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  2. You hit the nail on the head every single time. This blog is full of win. Thank you!

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  3. I’ve gotten a lot of response to a section in my book where I write about how going on a diet takes a person through stages of struggling with a sense of control.

    You pick a day to start a new diet and make a plan. The planning gets you all motivated and excited.

    At first, you stick to the plan very specifically and it makes you feel proud of yourself. You have a sense you’re “doing something” to solve a problem and you’re being good at it.

    The diet plan imposes changes on your regular routine and lifestyle that are difficult to maintain so little by little, it starts to break down. The breakdown usually begins with a temptation to eat something off the diet plan so you bargain with yourself that you’ve “been good” up to this point so you deserve a treat and it’s OK.

    The diet plan becomes more difficult to maintain over time so the bargaining gets bigger. You fall off the diet one day so you consider that day a total loss, you might as well eat whatever you want. You do it because you bargain with yourself to be back “on” the diet tomorrow.

    Eventually you consider the diet a complete failure. You bargain with yourself to be “off” the diet and decide it’s over. You eat whatever you want in an “off” a diet manner until the day that you decide you will start your new diet. You feel OK about what you’re eating as long as you stick to the terms of the bargain you make with yourself.

    You start the cycle over again.

    People have written to me that they do this all the time and they realize they’ve used up months and years of their lives living like this. I know I did.

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    • Dagny – you perfectly describe someone stuck in the bargaining stage. This person has not yet fully accepted that changes have to lifelong and that the expectations have to be realistic. I know hundreds of people (probably most people trying to lose weight), who are stuck in the bargaining stage and never make it to full acceptance.

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  4. I would like to share a little correction to your premise, based on my limited time as a lay chaplain. These are the Kubler-Ross stages of death. They are what people go through from diagnosis to final chapter of life as they confront their own mortality (and, as you rightly point out, the order is not set — though bargaining is usually listed before depression). The stages of death are frequently confused with stages of grief, and often misapplied, especially in early grief. The first stage of grief — when one learns that someone dear has died — is chaos. The grieving person may bounce back and forth from feeling numb to feeling profound sadness to feeling uncharacteristic emotions. Often friends see the numb stage or an uncharacteristic emotion and inform the poor griever that he or she is in denial and must move on. This is unhelpful. It makes the grieving person feel guilty for something that is natural.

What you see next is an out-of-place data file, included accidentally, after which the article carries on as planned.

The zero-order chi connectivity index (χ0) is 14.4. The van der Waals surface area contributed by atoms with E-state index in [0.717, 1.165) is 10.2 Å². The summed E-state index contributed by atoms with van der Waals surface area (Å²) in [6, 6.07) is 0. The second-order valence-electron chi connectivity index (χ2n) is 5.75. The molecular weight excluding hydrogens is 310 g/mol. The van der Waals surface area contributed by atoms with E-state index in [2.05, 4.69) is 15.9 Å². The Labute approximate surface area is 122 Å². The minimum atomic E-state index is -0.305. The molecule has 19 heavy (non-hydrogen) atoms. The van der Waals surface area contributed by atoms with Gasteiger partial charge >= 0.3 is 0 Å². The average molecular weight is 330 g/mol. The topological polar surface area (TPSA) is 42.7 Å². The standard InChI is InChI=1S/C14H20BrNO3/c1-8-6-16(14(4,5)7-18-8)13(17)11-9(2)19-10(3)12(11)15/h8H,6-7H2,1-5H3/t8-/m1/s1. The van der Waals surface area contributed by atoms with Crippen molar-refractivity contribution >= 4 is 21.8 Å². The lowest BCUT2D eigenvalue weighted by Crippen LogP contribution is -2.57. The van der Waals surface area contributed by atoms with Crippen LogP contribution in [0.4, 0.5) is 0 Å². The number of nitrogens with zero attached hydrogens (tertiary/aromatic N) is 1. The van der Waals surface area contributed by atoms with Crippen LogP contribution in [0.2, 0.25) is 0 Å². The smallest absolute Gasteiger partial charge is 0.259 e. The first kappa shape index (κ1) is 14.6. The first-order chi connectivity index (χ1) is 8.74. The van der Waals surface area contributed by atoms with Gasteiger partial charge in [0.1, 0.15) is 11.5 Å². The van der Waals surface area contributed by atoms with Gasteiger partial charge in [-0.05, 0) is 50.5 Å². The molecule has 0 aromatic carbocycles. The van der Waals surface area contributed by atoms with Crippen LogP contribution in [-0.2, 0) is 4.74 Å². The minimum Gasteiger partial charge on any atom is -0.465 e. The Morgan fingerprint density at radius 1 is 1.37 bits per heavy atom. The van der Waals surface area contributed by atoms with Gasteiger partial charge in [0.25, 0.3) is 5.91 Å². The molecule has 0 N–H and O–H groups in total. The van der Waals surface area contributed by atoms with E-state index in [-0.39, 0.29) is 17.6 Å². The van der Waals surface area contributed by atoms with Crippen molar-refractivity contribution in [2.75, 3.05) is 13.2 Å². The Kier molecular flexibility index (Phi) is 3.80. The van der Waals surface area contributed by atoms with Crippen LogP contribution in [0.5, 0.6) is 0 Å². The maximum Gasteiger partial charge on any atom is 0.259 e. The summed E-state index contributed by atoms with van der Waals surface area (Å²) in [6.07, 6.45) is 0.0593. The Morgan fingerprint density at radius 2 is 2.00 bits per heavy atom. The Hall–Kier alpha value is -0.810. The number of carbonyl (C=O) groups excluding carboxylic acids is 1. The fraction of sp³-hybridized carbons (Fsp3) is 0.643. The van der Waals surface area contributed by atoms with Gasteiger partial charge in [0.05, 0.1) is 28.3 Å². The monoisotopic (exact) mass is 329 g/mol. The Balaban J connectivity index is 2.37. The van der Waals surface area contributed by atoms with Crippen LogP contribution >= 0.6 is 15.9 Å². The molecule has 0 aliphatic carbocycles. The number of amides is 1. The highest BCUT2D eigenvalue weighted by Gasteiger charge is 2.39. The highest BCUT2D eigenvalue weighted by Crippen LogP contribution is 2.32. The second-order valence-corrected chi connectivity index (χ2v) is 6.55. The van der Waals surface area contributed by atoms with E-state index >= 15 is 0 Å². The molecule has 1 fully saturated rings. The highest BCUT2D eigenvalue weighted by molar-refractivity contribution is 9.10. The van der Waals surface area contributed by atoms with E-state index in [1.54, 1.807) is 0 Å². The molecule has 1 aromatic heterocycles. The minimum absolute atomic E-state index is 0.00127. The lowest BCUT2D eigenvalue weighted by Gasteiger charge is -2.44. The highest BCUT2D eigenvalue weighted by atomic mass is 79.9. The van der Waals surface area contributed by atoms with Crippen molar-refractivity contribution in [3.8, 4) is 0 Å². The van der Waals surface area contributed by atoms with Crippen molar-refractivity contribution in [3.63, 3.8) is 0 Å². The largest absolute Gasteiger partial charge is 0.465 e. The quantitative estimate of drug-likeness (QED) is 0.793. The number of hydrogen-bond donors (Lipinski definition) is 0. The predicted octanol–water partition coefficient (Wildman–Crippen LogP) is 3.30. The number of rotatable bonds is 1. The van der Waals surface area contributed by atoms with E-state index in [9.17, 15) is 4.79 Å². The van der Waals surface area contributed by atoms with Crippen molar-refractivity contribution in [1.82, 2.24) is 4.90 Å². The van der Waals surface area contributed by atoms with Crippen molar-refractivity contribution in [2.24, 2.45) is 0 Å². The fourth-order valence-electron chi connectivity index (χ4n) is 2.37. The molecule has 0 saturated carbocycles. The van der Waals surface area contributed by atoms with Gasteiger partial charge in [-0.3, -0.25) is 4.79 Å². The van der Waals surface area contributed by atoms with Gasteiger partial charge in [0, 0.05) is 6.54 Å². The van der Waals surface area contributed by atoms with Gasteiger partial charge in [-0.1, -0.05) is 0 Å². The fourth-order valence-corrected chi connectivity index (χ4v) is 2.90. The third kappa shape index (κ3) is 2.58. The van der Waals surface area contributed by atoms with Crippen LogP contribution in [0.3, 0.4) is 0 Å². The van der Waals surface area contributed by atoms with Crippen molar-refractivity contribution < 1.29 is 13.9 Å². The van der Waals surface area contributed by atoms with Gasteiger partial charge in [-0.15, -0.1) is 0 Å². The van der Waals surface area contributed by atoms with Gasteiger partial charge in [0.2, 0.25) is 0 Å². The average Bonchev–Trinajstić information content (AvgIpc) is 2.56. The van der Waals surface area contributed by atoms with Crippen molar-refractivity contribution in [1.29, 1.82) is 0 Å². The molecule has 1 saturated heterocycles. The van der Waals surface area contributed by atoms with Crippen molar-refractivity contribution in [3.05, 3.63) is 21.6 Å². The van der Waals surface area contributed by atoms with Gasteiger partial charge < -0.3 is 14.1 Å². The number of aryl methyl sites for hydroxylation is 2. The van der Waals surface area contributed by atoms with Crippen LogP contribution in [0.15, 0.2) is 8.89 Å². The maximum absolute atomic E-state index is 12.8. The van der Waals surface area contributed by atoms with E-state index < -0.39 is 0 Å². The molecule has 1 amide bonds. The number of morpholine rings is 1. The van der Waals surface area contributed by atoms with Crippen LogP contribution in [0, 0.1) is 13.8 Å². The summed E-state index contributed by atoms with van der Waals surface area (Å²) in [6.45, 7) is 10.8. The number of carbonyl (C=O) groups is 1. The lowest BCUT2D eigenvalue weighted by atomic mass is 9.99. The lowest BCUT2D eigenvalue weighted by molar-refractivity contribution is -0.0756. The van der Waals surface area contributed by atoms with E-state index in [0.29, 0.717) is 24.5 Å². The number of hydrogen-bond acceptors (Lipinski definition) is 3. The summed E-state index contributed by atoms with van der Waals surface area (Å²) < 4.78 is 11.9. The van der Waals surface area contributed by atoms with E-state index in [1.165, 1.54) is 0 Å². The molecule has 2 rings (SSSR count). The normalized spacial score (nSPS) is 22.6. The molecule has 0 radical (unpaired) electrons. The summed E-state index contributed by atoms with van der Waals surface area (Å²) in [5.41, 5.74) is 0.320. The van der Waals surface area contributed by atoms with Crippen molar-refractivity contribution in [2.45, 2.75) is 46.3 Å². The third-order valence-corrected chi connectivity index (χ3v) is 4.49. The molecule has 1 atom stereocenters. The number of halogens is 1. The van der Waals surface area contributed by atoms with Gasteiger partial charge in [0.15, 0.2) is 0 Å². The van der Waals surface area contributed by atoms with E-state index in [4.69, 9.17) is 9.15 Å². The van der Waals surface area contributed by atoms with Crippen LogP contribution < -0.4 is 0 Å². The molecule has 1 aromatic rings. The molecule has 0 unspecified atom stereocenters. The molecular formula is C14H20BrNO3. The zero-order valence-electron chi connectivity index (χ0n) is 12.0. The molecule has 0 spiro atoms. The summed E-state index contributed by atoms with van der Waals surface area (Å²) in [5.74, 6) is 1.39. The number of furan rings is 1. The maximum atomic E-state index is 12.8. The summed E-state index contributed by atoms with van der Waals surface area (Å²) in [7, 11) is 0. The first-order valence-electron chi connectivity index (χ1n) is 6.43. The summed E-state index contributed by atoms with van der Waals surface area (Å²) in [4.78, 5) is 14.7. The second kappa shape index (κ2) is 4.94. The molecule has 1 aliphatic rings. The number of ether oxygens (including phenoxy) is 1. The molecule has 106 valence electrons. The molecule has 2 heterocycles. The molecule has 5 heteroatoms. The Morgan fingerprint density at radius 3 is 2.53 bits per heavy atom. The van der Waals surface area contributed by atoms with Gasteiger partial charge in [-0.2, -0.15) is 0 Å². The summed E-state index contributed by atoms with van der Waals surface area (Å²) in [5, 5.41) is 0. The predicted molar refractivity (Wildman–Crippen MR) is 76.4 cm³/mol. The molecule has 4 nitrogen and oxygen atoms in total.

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    • DebraSY: You make an important point – all of these stages are “natural” and even “healthy” as part of the process. Thus, for e.g., although it sounds negative, “denial” is a very healthy initial response, so is “depression”. The problem is when people get stuck in one of the other stage or fail to eventually progress to acceptance. The notion of thinking of this as a staged process (not always linear) is for the professional to recognise where your patient is at and counsel appropriately. As I said, trying to talk someone, who is in the denial stage into addressing the problem will only create defensiveness.

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  5. This is awesome Dr Sharma. Thank you for putting this together. As a Dietitian I see people battling with their weights all the time and some days I struggle to help them. I use the stages of change, but this is excellent. Thank you.

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  6. I wrote this a couple of years ago and your article reminded me of it:
    The Many Layered Cake of Obesity

    1. The bottom layer is the pain that started it all. Whatever drove us to seek comfort, solace, numbness in food, over and over again. Most of this probably started very early in our lives and was not our fault.

    2. The next layer contains the real physical effects of being obese: diabetes, cholesterol, heart disease, fatigue, joint deterioration, etc.

    3. The next layer contains the self-loathing that we cannot control this thing that eats at us.

    4. Another layer is all the unkind judgmental things that others have said to us, well intentioned or not.

    5. …all the times and ways that others have tried to “help” or “fix” us by controlling us.

    6. …all the misinformation and unhelpful advice that we have received directly or indirectly.

    7. …the isolation we seek in order to avoid being hurt again.

    8. …all our other needs, wishes and desires that cannot be fulfilled because of our obesity and/or others’ attitudes.

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  7. I’m with EC. I am super healthy and fit but with a BMI over 30. So am I in denial? No, actually bargaining, most of the time and sometimes acceptance. But EC is right, there is a constant pushback to doctors that the BMI does not mean I have any illness which I am denying.

    But I am curious about your comment about numbers, Dr. Sharma. What is the percentage of EOSS 0 or 1 in the population of people who have BMI’s over 30? Are we a tiny minority or are we sizable enough to warrant attention to what genetic factors drive our ability to be fit, strong and fat?

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    • Melinda: The exact numbers based on NHANES III for population with BMI 30 to 35 is Stage 0 = 8%, Stage 1 = 19%. For BMI greater than 40, the numbers are Stage 0 = 5% Stage 1 = 14%

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  8. Pierrette & I live with these steps everyday.We have “been there,done that”.When we talk to others that are still in denial we no longer try to convince them.